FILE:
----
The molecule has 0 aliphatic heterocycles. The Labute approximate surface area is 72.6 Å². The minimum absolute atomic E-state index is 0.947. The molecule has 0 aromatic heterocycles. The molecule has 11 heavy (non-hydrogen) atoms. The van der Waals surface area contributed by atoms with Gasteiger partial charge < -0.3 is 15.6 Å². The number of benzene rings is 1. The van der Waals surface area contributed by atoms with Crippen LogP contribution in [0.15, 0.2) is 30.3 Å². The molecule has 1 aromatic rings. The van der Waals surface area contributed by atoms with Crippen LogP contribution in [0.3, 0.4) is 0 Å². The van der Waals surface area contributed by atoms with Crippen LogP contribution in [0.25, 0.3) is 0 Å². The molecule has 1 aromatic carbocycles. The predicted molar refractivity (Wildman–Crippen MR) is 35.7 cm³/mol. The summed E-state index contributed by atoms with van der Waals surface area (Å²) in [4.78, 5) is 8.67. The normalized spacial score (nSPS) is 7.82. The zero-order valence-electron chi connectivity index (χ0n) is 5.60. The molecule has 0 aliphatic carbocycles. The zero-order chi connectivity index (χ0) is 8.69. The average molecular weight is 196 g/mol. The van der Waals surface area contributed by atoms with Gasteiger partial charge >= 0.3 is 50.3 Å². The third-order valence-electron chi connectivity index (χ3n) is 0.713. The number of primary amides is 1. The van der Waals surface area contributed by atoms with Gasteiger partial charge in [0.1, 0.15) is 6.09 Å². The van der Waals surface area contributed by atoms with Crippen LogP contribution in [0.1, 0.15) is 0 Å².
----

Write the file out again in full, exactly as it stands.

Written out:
The molecule has 0 aliphatic heterocycles. The Labute approximate surface area is 72.6 Å². The minimum absolute atomic E-state index is 0.947. The molecule has 0 aromatic heterocycles. The molecule has 11 heavy (non-hydrogen) atoms. The van der Waals surface area contributed by atoms with Gasteiger partial charge < -0.3 is 15.6 Å². The number of benzene rings is 1. The van der Waals surface area contributed by atoms with Crippen LogP contribution in [0.15, 0.2) is 30.3 Å². The molecule has 1 aromatic rings. The van der Waals surface area contributed by atoms with Crippen LogP contribution in [0.3, 0.4) is 0 Å². The van der Waals surface area contributed by atoms with Crippen LogP contribution in [0.25, 0.3) is 0 Å². The molecule has 1 aromatic carbocycles. The predicted molar refractivity (Wildman–Crippen MR) is 35.7 cm³/mol. The summed E-state index contributed by atoms with van der Waals surface area (Å²) in [4.78, 5) is 8.67. The normalized spacial score (nSPS) is 7.82. The zero-order valence-electron chi connectivity index (χ0n) is 5.60. The molecule has 0 aliphatic carbocycles. The zero-order chi connectivity index (χ0) is 8.69. The average molecular weight is 196 g/mol. The van der Waals surface area contributed by atoms with Gasteiger partial charge >= 0.3 is 50.3 Å². The third-order valence-electron chi connectivity index (χ3n) is 0.713. The number of primary amides is 1. The van der Waals surface area contributed by atoms with Gasteiger partial charge in [0.1, 0.15) is 6.09 Å². The van der Waals surface area contributed by atoms with Crippen LogP contribution in [0.1, 0.15) is 0 Å².